DYT Member Róisín interviewed past member Ursula McGinn on her show ‘Dog Shit’ that ran in Fringe.
Four friends and old colleagues are hanging out, but when their afters turns sour, it becomes an evening they’ll never forget.
This is a satirical and comic portrayal of people working in tech and theatre in Dublin. It begs the question – how far will you go for your career?
Expect to laugh at how silly we are when we take ourselves too seriously. (Because) let’s face it, we’re all a bit shitty most of the time. Aren’t we?
4 friends. 3 pets. 2 secrets. 1 big mess.
A play of shits and giggles exploring nationality, belonging, becoming an ‘adult’ and privilege.
What has it been like working to bring “Dog Shit” to life?
So much fun.
Working with the playwright Bellaray, the cast, design team and crew has been such an
enjoyable and collaborative experience. The show was an exciting and rewarding challenge.
What has been the most satisfying part of the rehearsal process for “Dog Shit”?
Hearing the script out loud on the first day of rehearsals. It was a moment of “okay cool, this
is actually happening”. Bellaray and I had so many conversations, meetings and voice-note
exchanges in the lead-up to rehearsals kicking off, that it was so great to finally have
everyone in the room to tackle the show together.
What is the message that you think “Dog Shit” is aiming to put out?
Dog shit is a satirical and comic portrayal of people working in tech and theatre in Dublin,
questioning how far will someone go for their career.
This play isn’t meant to make the audience pick sides but to question their own ways of
thinking and seeing the world. It asks the audience to think philosophically and at the same
time to look within themselves, by questioning their own morals and ways of life. The
themes it addresses is nationality, belonging, becoming an ‘adult’ and privilege.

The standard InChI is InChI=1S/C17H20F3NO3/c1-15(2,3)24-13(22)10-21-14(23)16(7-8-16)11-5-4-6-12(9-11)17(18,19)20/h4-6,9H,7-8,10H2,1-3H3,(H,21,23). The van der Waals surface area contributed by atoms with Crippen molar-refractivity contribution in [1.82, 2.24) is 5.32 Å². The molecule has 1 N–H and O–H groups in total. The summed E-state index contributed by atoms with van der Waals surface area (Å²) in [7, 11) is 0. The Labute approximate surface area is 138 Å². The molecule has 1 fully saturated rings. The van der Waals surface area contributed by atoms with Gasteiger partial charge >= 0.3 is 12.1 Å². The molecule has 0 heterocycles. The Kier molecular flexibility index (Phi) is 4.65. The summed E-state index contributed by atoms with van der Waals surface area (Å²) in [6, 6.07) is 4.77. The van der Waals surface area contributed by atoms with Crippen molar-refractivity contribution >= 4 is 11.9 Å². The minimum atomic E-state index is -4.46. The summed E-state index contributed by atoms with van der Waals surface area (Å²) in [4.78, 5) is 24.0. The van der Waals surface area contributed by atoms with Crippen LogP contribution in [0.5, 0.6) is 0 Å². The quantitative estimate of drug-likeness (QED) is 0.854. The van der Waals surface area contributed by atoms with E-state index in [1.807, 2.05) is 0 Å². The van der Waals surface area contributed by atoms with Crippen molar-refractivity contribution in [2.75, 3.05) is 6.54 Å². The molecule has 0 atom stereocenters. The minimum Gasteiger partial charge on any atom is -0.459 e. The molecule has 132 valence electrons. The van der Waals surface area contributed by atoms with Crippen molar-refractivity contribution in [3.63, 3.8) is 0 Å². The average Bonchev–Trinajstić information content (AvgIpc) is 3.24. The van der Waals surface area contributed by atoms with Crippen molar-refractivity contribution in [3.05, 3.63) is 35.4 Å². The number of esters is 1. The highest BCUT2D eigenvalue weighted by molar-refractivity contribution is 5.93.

We want to give audiences the he space to laugh, to question and to discover.
Has the satirisation of those working in theatre changed the dynamic of the rehearsal room for “Dog Shit” in any way when comparing it to other rehearsal rooms?
Although it’s a comedy, the script is being honest about the negative sides of working in the
theatre industry. I think this has opened the rehearsal room up to speaking truthfully and
sharing our own negative (and positive) work experiences. The fact that we are creating
something satirical has allowed us to talk about taking our work seriously without talking
ourselves too seriously.
As a director it is often your job to bring the stories and ideas of others to life, how does it feel for you to be in that position when working on various projects?
Working as a freelance artist in the theatre industry is a constant juggle. It is a juggling act
that I really enjoy and feel very lucky to be part of. Like all jobs, occasionally it can feel a
little overwhelming, but I love working with artists and writers to bring their ideas to life.
As Artistic Director of Bombinate Theatre, who primarily focus on creating plays and workshops for families and young audiences, what do you think is the primary difference in creating work for a younger audience as opposed to an older audience?
I think I’m still trying to figure that one out.
I think my process is the same, but my approach is a little difference depending on the
target audience for the piece.
As someone who specialises in creating work for teenagers and young audiences, do you have any advice for teenagers and young people looking to create their own work?
Just go for it. I know it can be scary and shit sometimes but give your ideas a chance.
Everyone has made a show that they look back on and wonder “why?!”, but that’s how we
learn to make better work.
I think its important to take care of yourself and the people you are working with. Kindness
goes a long way in this industry.
Do you think being a part of Dublin Youth Theatre has shaped or influenced your career. If so, in what way?
DYT introduced me to the world of the theatre in a way I never encountered before joining.
It showed me that working in the arts was a possible career path. I learned what directors,
designers, stage managers and production managers do. Through DYT, I’ve met so many
wonderful people and collaborators and have worked on some great projects.But mostly DYT made me realise being an artist means being brave, curious, and humble.
What type of work are you hoping to create in the future?
I want to make work that explores thought-provoking themes in playful and absurd ways. I
want to make work that reflects the world we live in. I want to make work that is
collaborative, curious and connects with audiences.
You can keep up to date with ‘Dog Shit’ through their instagram page here